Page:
Composting doesn’t need to be complicated or expensive. There are several ways you can create a DIY compost bin. Things to consider include how much space you have in your hard and how much compost you want to generate. Remember that composting takes time and a little energy to create, so be patient with the process.

Composting Tips
:
– The hotter the compost, the better.
– For faster breakdown, shred and cut all compostable items to be as small as possible.
– To aid the decomposition process, you can add red worms to the compost.

1.) GATHER, PILE & BEGIN

If you are just beginning to compost, gather an assortment of compostable items and place them somewhere in your yard out of sight. You will want to start your compost pile on bare earth as close to your garden as possible, allowing worms and other beneficial creatures to aerate your compost and naturally transport its nutrients into your garden bed. You can dig a hole and lay twigs or straw a few inches below the compost pile to help with drainage and aeration. After you have successfully begun your compost, we recommend using a bin to keep the process tidy and discourage animals from stealing your food scraps. (Your neighbors and nose will also be thankful). Additionally, a container will offer more heat for the composting materials inside and will help regulate moisture. Make a compost bin of any size. Do your best to estimate how much composting you will be doing. If you want to build your own compost bin as opposed to buying one, see the University of Missouri Extension’s crafty examples of compost bins here.

See our compiled list of compostable items below:

Material: Good for Composting?: Carbon/Nitrogen: Extra Information:
100% Cotton Clothing Yes! Carbon Best When Ripped Into Pieces, Avoid Colored Ink Where Possible
Banana Peels NO! Nitrogen May Contain Pesticide Residue That Will Prevent Decomposition
Bark Yes! Carbon Thinly Layer; Avoid Matting
Black Walnut Leaves NO! Nitrogen Contains Toxins Which Can Kill Plants
Bones MAYBE Nitrogen Good for Compost but Attracts Insects & Animals to Compost Pile
Bread MAYBE Nitrogen Slow to Decompose, Can Become Slimy
Cardboard Yes! Carbon Shred Material to Avoid Matting
Cat Litter NO! Nitrogen Can Cause Health Risks
Coal “BBQ” Ash NO! Carbon Only Use Ash from Clean Materials
Coffee Grounds Yes! Nitrogen Coffee Grounds & Filters are Great for Composting
Corn Cobs & Stalks Yes! Carbon Best When Chopped
Crab Shells Yes! Carbon Best When Crushed
Dead Bugs Yes! Carbon Fast Decomposition
Diapers NO! Nitrogen Can Cause Health Risks
Dirt from Shoes Yes! Nitrogen Avoid Using too Much
Diseased Plants NO! Nitrogen Will Spread Disease Through Compost When Spread Onto New Plants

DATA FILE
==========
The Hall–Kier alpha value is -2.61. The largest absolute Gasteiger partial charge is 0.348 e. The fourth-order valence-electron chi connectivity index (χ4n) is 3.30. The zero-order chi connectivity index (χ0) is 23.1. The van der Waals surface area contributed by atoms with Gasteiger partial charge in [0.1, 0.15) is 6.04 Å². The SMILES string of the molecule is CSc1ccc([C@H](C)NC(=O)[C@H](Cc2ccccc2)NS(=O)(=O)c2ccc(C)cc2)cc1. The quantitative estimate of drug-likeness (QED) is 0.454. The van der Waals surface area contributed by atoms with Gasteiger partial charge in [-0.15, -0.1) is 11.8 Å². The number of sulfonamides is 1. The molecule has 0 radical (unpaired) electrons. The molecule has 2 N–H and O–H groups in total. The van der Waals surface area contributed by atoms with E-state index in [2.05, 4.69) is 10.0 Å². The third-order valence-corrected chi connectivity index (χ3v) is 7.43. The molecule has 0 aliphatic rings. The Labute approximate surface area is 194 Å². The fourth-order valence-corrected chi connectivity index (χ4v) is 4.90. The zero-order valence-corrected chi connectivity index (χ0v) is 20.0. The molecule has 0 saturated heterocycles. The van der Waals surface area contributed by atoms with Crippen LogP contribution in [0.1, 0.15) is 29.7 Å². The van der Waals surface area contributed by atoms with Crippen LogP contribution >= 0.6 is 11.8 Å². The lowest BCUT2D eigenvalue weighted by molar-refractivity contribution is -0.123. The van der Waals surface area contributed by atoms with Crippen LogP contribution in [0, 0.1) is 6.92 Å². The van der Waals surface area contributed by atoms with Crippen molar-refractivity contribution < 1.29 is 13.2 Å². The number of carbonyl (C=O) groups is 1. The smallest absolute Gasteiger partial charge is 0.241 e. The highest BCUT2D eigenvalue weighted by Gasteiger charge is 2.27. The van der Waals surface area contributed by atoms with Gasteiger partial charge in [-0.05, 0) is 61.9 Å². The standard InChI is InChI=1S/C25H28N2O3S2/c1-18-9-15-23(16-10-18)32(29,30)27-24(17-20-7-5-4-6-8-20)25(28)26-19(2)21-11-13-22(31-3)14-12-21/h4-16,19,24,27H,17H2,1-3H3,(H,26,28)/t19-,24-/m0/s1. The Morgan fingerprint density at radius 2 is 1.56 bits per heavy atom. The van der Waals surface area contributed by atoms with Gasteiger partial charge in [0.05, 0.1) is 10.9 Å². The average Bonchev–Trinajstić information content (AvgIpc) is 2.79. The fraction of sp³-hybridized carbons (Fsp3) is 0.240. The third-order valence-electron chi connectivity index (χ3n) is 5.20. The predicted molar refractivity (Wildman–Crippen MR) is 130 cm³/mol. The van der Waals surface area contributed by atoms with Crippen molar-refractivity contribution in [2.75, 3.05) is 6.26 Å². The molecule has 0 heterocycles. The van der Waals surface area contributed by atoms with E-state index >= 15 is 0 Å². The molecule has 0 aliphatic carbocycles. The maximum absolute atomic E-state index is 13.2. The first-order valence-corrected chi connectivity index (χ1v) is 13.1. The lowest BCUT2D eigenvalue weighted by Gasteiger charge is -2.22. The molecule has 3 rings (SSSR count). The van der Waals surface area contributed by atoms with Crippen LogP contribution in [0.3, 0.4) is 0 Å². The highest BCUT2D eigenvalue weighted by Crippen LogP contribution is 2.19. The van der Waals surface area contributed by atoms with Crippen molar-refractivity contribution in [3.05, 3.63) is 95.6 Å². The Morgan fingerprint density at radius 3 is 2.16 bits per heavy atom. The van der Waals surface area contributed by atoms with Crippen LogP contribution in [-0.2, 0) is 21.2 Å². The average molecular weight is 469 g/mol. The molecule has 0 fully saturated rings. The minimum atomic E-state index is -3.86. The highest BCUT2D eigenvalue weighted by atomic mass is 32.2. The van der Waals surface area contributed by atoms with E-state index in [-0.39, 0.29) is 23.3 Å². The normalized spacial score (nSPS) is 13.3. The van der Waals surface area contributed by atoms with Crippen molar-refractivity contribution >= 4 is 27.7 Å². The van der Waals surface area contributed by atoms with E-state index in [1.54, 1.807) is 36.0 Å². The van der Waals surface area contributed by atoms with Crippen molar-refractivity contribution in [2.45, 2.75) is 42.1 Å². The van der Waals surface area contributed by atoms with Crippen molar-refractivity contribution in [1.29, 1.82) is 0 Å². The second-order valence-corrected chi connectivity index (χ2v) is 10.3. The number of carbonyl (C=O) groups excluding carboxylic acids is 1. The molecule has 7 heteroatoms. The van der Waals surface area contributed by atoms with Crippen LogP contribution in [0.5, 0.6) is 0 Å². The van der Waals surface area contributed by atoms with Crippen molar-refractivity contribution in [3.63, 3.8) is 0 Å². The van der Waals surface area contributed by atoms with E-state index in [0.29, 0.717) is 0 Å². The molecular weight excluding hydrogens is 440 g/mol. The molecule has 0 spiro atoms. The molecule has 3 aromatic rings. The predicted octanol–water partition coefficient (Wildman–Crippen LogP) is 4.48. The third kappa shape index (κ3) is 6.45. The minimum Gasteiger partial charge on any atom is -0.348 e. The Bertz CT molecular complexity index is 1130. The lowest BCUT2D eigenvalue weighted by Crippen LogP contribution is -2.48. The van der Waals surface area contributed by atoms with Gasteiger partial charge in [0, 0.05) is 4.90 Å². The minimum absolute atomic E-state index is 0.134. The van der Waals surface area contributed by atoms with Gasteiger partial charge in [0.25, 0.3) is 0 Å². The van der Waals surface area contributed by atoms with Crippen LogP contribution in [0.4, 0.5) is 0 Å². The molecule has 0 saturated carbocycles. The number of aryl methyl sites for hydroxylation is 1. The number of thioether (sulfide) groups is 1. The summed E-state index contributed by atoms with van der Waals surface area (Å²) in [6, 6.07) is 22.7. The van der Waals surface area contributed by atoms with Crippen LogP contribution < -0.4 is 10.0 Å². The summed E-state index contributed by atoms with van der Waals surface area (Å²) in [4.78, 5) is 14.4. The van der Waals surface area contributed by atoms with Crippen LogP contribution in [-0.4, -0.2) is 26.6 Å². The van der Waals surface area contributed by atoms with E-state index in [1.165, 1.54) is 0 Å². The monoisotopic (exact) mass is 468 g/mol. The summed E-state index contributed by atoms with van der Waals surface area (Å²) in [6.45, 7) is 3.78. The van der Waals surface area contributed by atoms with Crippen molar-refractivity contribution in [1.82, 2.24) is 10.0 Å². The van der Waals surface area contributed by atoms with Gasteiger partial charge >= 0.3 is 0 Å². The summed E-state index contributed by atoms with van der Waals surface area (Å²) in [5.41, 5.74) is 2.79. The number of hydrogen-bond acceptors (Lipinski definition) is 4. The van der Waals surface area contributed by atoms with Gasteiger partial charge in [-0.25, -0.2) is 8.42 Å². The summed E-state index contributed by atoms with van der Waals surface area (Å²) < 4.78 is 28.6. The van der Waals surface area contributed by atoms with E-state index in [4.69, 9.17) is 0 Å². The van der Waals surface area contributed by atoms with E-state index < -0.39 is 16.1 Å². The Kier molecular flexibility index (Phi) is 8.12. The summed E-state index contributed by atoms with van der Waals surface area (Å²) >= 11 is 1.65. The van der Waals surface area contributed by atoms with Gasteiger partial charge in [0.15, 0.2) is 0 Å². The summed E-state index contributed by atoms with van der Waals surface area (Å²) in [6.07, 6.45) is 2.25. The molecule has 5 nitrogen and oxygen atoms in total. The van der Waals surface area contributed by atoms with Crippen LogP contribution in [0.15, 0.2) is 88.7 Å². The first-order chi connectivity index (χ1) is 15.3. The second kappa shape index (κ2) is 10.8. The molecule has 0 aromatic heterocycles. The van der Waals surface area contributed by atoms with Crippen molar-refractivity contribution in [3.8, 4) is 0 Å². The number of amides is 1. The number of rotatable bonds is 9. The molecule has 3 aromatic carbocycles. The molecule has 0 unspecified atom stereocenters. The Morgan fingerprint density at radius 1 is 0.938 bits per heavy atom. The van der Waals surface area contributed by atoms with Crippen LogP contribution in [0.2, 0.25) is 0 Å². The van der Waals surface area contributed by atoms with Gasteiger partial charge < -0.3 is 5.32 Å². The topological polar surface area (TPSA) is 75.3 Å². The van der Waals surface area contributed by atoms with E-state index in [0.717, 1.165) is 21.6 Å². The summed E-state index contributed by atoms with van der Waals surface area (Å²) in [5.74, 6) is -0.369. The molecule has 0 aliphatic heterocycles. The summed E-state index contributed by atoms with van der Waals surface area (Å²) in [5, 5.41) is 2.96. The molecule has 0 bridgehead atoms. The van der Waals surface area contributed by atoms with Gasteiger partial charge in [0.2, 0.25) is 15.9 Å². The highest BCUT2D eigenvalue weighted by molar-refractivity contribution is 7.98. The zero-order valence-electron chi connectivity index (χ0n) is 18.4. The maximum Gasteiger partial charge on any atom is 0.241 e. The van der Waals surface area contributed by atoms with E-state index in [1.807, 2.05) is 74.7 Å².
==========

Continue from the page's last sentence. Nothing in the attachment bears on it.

Dryer Lint Yes! Carbon Best if Derived From Natural Fibers
Dust Yes! Carbon Take Your Sweepings & Throw ‘Em in the Pile!
Eggshells Yes! Carbon Best When Crushed
Excelsior Yes! Carbon Fast Decomposition
Farm Animal Manure Yes! Nitrogen Compost ‘Activator’
Feathers Yes! Carbon Fast De-composer
Flower Cuttings Yes! Nitrogen Chop Up Any Lengthily Wood Stems For Best Results
Fruit & Veggie Scraps Yes! Nitrogen Add w/ Dry Carbon Items
Garden Plants Yes! Nitrogen Disease-Free Plants ONLY
Grass Clippings Yes! Nitrogen Add In Thin Layers So They Don’t Mat Into Clumps
Green Comfrey Leaves Yes! Nitrogen Compost ‘Activator’
Hair Yes! Carbon Thinly Layer; Avoid Clumping
Human Manure NO! Nitrogen Can Carry Disease & Only Be Used Safely Under Very Specific Conditions
Latex Yes! Carbon Slow De-composer
Leather Yes! Carbon Best When Ripped Into Pieces, Slow De-composer
Leaves Yes! Both, Depending Leaves Break Down Faster When Shredded
Lemon & Lime Yes! Nitrogen Acidic, Do Not Over-Use
Meat MAYBE Nitrogen Good for Compost but Attracts Insects & Animals to Compost Pile
Medicine NO! Carbon May Contain Chemical Residue That Prevents Decomposition
Melted Ice Cream Yes! Carbon Compost ‘Activator’
Mud Yes! Both Compost ‘Activator’
Nail Clippings Yes! Carbon Probably a Better Idea Than Chewing Them
Newspaper Yes! Carbon Avoid Using Glossy, Weatherproof or Tough Paper & Colored Inks
Nuts MAYBE Nitrogen Very Slow to Decompose, Can Hold Up Rotting Down Process (If Used, Crush & Sprinkle Lightly)
Oil NO! Nitrogen Inability to Break Down; Can Cause Health Risks
Old Spices Yes! Nitrogen Fast Decomposition
Old Veggies & Fruits Yes! Nitrogen Nitrogen Rich, Fast Decomposition
Orange Rinds NO! Nitrogen May Contain Pesticide Residue That Will Prevent Decomposition
Pasta MAYBE Nitrogen Slow to Decompose, Can Become Slimy
Peanut Butter Yes! Nitrogen Avoid Using Too Much, Can Make Mixture Slimy
Peat Moss Yes! Nitrogen However Old, Peat Moss Makes a Great Compost Addition
Pencil Shavings Yes! Carbon Fast Decomposition
Pet Fur Yes! Carbon Thinly Layer; Avoid Clumping
Pet Manure NO! Nitrogen Can Carry Disease & Only Be Used Safely Under Very Specific Conditions
Pine Needles Yes! Carbon Acidic, Do Not Over-Use
Plastic NO! Carbon Takes Thousands of Years to Decompose
Popcorn Yes! Nitrogen Popped or Not Popped, It’s All Good
Sawdust NO! Carbon Sawdust May Contain Machine and/or Chain Oil
Seaweed & Kelp Yes! Nitrogen Apply in Thin Layers; Good Source for Trace Materials
Shredded Paper Yes! Carbon Avoid Using Glossy, Weatherproof or Tough Paper & Colored Inks
Shrub Prunings Yes! Carbon Woody Prunings Are the Slowest to Break Down
Small Rocks & Gravel NO! Neither Can Be Used In Very Small Quantities to Help Break Down Compost, Adds No Other Effect
Soil Yes! Nitrogen Soil Can Be Added to Mask Odor & Accelerate Compost Process